Below are 3 meshes, a cylinder, cube and sphere. However, these has been scaled in different ways. This would result in more collision instance groups for those assets.

Lots of Collision instances for just 3 assets

Total Draw Count

Draw count is the total render amount of onscreen assets that are visible. Level layout, and level-streaming affect how many draws are on the screen, for any given area within the level. Having too many draws on the screen can lead to lower frame rates, and lag from other elements such as Shader Complexity, Light Complexity, and collision instances (they are all being rendered in high volumes which is bad).
 
Below are some ways to handle draw counts.
 
  • Level Layout, limiting visibility into other areas
  • Level Streaming/Loading via scripting or Blueprint
  • Combining Meshes into singles
  • Limit “Kitbashing” and use it when needed
  • Work with bigger shapes, and less individual detail pieces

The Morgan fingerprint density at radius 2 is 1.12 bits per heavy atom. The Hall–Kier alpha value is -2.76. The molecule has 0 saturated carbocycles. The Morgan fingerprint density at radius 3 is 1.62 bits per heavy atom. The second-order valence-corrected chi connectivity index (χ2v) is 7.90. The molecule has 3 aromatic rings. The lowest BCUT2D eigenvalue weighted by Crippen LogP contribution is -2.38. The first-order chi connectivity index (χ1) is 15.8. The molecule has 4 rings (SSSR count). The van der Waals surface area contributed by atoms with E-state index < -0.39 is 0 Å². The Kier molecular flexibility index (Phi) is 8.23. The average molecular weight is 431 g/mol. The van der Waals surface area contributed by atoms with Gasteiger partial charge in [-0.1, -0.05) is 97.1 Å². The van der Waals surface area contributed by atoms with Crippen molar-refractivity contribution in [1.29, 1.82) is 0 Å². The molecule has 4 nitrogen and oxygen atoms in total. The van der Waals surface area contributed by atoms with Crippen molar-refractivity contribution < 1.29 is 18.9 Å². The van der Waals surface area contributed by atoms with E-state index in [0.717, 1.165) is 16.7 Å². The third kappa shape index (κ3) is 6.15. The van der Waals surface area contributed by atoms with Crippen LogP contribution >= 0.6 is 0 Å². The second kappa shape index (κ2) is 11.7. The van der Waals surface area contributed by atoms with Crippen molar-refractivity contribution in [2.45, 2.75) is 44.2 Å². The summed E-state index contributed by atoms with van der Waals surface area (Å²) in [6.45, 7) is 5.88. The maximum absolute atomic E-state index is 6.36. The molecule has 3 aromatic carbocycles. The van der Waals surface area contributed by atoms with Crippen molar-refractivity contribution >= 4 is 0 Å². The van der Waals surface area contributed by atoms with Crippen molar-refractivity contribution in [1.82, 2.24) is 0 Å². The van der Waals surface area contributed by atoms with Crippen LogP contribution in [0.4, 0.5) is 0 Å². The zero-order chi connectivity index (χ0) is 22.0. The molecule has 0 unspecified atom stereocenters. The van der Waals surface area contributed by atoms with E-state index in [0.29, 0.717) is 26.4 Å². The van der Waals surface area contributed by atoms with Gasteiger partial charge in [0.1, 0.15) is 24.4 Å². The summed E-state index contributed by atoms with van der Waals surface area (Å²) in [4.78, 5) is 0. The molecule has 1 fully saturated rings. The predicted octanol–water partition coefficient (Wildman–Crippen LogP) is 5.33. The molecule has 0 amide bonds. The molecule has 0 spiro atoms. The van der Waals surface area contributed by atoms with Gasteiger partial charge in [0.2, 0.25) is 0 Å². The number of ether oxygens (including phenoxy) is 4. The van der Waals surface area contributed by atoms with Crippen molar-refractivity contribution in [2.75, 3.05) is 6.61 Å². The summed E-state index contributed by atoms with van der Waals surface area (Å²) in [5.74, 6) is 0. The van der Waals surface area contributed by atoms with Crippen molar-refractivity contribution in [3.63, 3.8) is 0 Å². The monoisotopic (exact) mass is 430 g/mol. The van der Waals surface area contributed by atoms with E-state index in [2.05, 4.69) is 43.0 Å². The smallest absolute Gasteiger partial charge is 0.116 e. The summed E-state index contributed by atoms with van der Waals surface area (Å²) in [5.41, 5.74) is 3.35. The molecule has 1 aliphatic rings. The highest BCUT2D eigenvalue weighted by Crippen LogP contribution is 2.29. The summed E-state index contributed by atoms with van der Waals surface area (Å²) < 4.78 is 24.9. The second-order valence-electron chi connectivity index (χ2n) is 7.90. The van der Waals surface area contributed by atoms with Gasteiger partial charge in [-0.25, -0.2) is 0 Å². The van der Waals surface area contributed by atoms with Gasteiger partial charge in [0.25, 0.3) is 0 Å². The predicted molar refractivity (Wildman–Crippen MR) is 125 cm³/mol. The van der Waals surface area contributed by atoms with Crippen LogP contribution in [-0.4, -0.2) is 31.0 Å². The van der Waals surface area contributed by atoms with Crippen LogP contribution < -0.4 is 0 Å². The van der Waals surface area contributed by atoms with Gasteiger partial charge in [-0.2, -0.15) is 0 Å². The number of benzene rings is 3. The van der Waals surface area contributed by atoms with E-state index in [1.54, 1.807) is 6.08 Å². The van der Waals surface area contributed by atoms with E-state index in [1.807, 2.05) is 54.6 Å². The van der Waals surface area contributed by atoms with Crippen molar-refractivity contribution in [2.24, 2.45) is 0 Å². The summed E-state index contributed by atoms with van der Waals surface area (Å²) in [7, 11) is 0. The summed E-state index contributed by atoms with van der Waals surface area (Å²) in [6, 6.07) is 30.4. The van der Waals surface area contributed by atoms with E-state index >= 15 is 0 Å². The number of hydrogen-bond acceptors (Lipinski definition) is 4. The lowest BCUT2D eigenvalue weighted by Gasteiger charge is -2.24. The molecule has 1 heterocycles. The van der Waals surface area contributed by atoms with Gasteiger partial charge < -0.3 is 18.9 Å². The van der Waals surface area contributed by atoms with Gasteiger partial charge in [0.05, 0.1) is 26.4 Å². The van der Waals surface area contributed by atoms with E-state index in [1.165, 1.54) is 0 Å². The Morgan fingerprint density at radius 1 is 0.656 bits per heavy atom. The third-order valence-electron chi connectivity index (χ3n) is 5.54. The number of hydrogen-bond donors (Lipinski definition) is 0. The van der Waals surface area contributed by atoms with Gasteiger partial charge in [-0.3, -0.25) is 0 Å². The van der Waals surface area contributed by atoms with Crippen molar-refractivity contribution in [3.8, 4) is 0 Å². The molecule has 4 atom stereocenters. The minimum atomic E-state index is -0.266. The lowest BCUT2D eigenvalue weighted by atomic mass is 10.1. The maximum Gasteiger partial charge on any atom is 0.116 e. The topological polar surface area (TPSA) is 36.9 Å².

• Use Culling Volumes for dense areas
  • Don’t Vertex paint every mesh (Assets render twice with Vert paints)
 
Draw count is the most obvious element within a level, and can be approached in a straightforward manner, most of the time. Try keeping the main shapes, and necessary detail, but don’t over do it. When a Lighting pass is finished, it will actually hide most detail, and render it unnecessary.

This gives me nightmares.

Chairs, table and lamp combined

1 Mesh (not 4)

LODs

LODs, or Level Of Detail of an asset are different stages of polygon and vertex counts that are relative to the distance from the player pawn. The further the player is away, the lower, and the closer, the higher. Having poor LODs, or none at all would make your game run like a powerpoint presentation.